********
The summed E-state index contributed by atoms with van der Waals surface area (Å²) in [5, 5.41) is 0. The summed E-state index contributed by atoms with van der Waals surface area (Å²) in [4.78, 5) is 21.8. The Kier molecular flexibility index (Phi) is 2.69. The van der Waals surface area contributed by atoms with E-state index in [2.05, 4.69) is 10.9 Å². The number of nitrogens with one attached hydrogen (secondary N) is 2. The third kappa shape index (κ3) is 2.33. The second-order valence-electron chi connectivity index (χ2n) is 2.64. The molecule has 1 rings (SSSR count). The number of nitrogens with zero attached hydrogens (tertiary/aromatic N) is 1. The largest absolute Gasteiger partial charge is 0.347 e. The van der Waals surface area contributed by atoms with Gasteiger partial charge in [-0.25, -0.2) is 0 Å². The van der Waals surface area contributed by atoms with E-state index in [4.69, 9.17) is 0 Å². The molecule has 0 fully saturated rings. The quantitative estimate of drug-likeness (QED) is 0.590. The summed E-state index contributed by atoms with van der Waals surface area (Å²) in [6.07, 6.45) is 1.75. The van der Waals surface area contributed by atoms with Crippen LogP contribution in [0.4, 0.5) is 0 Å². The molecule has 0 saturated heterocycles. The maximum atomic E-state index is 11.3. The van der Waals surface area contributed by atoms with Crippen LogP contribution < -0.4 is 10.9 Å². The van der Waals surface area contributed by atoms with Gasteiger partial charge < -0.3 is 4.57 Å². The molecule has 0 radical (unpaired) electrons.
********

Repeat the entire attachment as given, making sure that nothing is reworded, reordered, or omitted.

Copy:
The summed E-state index contributed by atoms with van der Waals surface area (Å²) in [5, 5.41) is 0. The summed E-state index contributed by atoms with van der Waals surface area (Å²) in [4.78, 5) is 21.8. The Kier molecular flexibility index (Phi) is 2.69. The van der Waals surface area contributed by atoms with E-state index in [2.05, 4.69) is 10.9 Å². The number of nitrogens with one attached hydrogen (secondary N) is 2. The third kappa shape index (κ3) is 2.33. The second-order valence-electron chi connectivity index (χ2n) is 2.64. The molecule has 1 rings (SSSR count). The number of nitrogens with zero attached hydrogens (tertiary/aromatic N) is 1. The largest absolute Gasteiger partial charge is 0.347 e. The van der Waals surface area contributed by atoms with Gasteiger partial charge in [-0.25, -0.2) is 0 Å². The van der Waals surface area contributed by atoms with E-state index in [4.69, 9.17) is 0 Å². The molecule has 0 fully saturated rings. The quantitative estimate of drug-likeness (QED) is 0.590. The summed E-state index contributed by atoms with van der Waals surface area (Å²) in [6.07, 6.45) is 1.75. The van der Waals surface area contributed by atoms with Crippen LogP contribution in [0.4, 0.5) is 0 Å². The molecule has 0 saturated heterocycles. The maximum atomic E-state index is 11.3. The van der Waals surface area contributed by atoms with Crippen LogP contribution < -0.4 is 10.9 Å². The van der Waals surface area contributed by atoms with Gasteiger partial charge < -0.3 is 4.57 Å². The molecule has 0 radical (unpaired) electrons.